Behind the cut is my weekend at Readercon, minus detailed panel descriptions where noted. Those writeups are coming in separate posts, because they are very long and because I want to invite discussion on them.
We arrived in Burlington around 9:30, after a little error on my part about the exit number. Chad immediately hit the bar for a medicinal beer, and after it was proved effective, we moseyed over to the "Meet the Pros(e)" party.
At our prior Readercons, we'd stayed with my parents who live nearby, and were either doing other social stuff or work during them as well. Between that and other people's comments, I was expecting this con to be long on meaty panels and short on socializing. That was fine with me, frankly; I'd had a lot of socializing the past weekend, I was tired from work, and generally did not feel that my introvert self was fully recharged.
I was pleasantly surprised to be wrong; staying at the hotel probably helps a fair bit, as does knowing more people every year. The Friday night party was quite crowded and a clever idea to get people to mix and mingle. The idea, for those unfamiliar, is that participating authors sent the con a sentence from one of their works. The con printed them on stickers and gave the sheets to the authors; people went around, got stickers, and assembled them as they saw fit. veejane was very focused on assembling a narrative shape; Chad (orzelc) asked people what their lines were and where they were from; I just glanced at people's sheets and ended up with a couple of lines on my arms. There was a cash bar set up, and tables, and while it was loud and crowded, it was very convivial. I was impressed.
I'm going to attempt to keep the name-checking to a minimum, except where necessary for my own memory. So I'll just note that I got to meet for the first time rushthatspeaks and, umm, is the lj name of the person who was watching Princess Tutu as a first anime sovay?, and to catch up with a bunch of other people.
I crashed pretty early and slept in (see: tired), and so my first panel of the day was "The Beginnings of Stories and the Endings They Promise." I took copious notes and a long post, with invitation for an LJ virtual panel, is forthcoming.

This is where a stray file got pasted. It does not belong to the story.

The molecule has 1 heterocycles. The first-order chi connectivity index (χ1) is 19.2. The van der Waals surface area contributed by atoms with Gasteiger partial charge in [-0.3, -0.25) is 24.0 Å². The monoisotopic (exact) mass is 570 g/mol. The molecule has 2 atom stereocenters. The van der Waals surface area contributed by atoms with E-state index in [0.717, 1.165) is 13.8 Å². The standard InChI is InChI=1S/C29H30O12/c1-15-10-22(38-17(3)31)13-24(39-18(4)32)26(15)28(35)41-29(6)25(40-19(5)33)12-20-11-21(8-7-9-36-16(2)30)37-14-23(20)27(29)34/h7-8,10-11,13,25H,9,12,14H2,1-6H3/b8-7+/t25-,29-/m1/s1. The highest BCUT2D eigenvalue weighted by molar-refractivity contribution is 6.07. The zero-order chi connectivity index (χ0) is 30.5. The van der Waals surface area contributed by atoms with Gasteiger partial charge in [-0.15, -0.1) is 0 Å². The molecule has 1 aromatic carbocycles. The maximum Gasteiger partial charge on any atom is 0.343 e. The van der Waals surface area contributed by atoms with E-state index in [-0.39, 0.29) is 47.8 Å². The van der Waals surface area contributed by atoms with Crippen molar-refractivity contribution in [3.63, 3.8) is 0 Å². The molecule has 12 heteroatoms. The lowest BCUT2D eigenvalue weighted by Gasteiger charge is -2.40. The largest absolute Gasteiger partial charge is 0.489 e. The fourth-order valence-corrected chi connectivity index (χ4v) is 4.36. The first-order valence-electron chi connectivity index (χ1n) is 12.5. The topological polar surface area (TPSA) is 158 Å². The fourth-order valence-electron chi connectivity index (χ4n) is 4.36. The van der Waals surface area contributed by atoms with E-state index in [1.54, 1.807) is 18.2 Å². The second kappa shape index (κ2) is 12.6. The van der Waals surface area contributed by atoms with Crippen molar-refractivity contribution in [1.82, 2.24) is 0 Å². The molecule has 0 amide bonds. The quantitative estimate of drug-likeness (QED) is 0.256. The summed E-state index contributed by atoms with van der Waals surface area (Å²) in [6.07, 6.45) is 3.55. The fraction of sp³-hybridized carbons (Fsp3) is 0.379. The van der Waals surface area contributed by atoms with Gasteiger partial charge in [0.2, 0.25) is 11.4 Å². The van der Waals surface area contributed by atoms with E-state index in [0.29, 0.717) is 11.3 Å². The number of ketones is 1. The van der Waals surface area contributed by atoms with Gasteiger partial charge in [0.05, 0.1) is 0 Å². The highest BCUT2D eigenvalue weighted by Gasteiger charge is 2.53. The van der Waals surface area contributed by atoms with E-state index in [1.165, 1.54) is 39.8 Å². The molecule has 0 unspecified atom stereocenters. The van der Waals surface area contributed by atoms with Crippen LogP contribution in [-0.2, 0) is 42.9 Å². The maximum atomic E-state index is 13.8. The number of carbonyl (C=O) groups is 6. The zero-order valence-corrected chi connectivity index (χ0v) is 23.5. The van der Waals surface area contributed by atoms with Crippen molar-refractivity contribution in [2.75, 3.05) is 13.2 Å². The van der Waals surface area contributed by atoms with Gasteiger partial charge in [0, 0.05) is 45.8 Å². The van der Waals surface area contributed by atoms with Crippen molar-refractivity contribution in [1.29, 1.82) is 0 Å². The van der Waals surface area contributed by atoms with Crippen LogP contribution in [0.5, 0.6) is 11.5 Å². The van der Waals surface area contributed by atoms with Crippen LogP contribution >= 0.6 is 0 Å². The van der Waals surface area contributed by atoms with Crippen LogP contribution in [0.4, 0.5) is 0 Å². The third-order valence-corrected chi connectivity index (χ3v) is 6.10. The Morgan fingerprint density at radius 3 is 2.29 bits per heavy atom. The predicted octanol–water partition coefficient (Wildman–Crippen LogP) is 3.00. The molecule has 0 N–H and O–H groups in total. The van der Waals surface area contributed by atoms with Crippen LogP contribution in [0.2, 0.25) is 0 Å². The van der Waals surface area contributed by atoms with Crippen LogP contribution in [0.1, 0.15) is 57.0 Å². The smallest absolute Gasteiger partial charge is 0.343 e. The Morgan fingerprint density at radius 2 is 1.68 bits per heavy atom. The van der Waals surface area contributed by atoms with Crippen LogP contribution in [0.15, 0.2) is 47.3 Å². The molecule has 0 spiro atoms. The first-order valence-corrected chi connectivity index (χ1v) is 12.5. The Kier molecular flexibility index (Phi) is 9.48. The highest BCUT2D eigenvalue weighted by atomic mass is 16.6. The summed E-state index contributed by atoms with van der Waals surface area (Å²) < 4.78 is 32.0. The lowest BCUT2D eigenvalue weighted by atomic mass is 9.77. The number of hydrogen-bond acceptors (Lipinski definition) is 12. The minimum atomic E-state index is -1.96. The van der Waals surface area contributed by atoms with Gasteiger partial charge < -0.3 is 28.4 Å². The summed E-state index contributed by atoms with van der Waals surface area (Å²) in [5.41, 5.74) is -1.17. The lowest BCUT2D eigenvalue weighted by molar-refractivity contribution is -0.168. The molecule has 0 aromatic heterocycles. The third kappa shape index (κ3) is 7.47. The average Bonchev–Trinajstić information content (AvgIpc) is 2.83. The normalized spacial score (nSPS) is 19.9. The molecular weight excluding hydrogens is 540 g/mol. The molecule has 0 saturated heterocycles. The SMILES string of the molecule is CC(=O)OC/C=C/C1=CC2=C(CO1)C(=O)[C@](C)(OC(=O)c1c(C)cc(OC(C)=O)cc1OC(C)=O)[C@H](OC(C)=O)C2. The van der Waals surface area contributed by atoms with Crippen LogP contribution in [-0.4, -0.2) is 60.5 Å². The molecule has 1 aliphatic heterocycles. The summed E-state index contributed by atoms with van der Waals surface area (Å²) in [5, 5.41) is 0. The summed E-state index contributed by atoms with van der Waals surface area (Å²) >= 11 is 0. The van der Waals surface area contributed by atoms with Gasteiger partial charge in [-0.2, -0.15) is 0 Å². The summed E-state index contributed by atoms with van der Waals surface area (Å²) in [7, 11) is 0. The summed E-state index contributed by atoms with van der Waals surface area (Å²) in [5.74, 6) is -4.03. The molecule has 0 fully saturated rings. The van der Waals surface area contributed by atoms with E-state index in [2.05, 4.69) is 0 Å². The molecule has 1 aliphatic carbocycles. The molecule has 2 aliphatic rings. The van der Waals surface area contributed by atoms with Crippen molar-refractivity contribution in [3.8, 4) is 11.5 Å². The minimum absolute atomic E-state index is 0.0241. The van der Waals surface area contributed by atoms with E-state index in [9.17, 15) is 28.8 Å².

After that there was pizza at the mall down the street (Pizzeria Regina, best mall pizza ever; I make a point of having some when I come to Massachusetts cons). If I recall correctly, the major topics of conversation were squirrels and Fandom Wank.
I managed to get work done after that, finishing a brief that needs to be done by tomorrow. It's hard to get a sense of flow on a 100x100 screen, so it'll need editing, but I was pleased with myself for getting that out of the way early.
At three I went to "Baseball and the Fantastic" [*], since that seemed pretty low-key. I'm not a baseball fan, but Chad and I had talked about the prevalance of baseball novels before. (Oddly, it wasn't until the very end of the panel that someone brought up Michael Chabon's Summerland, and that was Chad. [**]) It was much more about the mythology of baseball than the use of baseball in mythological fiction, if that makes sense, but I was perfectly happy to sit in the back and listen to people being enthusiastic.
[*] Description: "We have a pretty good idea why baseball is the favorite sport of many science fiction fans: the game invites counterfactual analysis from the grandest scale ("how can you leave Pedro in?") to the smallest (determining whether a run is earned or unearned literally requires the construction of an alternate history). What's much less obvious is why the sport lends itself so well to the fantastic, from the magic realism of Bernard Malamud's The Natural to the postmodern sf of Michael Bishop's Brittle Innings."
[**] Two other pieces of baseball writing that I think are worth mentioning, both by Stephen King in Nightmares and Dreamscapes. One is called "Head Down"; it's a nonfiction piece about the Little League team that won Maine's championship (King's son happened to be on it). I think it's relevant to the question of baseball and nostalgia; the piece is almost pre-emptively nostalgic about the place of baseball in the kids' lives as they grow up. The second is a poem called "Brooklyn August," which is relevant to the comments about baseball's great moments still happening. Here's the text:
In Ebbets Field the crabgrass grows
(where Alston managed)
row on row
as the day's axle turns into twilight
I still see them, with the green smell
of just-mown infield grass heavy
in the darkening end of the day:
picked out by the right-field floods, just
turned on and already assaulted by
battalions of circling moths
and bugs on the night shift;
below, old men and offduty taxi drivers
are drinking big cups of Schlitz in the 75¢ seats,
this Flatbush as real as velvet Harlem streets
where jive packs the jukes in the June of '56.
In Ebbets Field the infield's slow
and seats are empty, row on row
Hodges is hulked over first, glove stretched
to touch the throw from Robinson at third,
the batters' boxes float in the ghost-glow
of this sky-filled Friday evening
(Musial homered early, Flatbush is down by 2).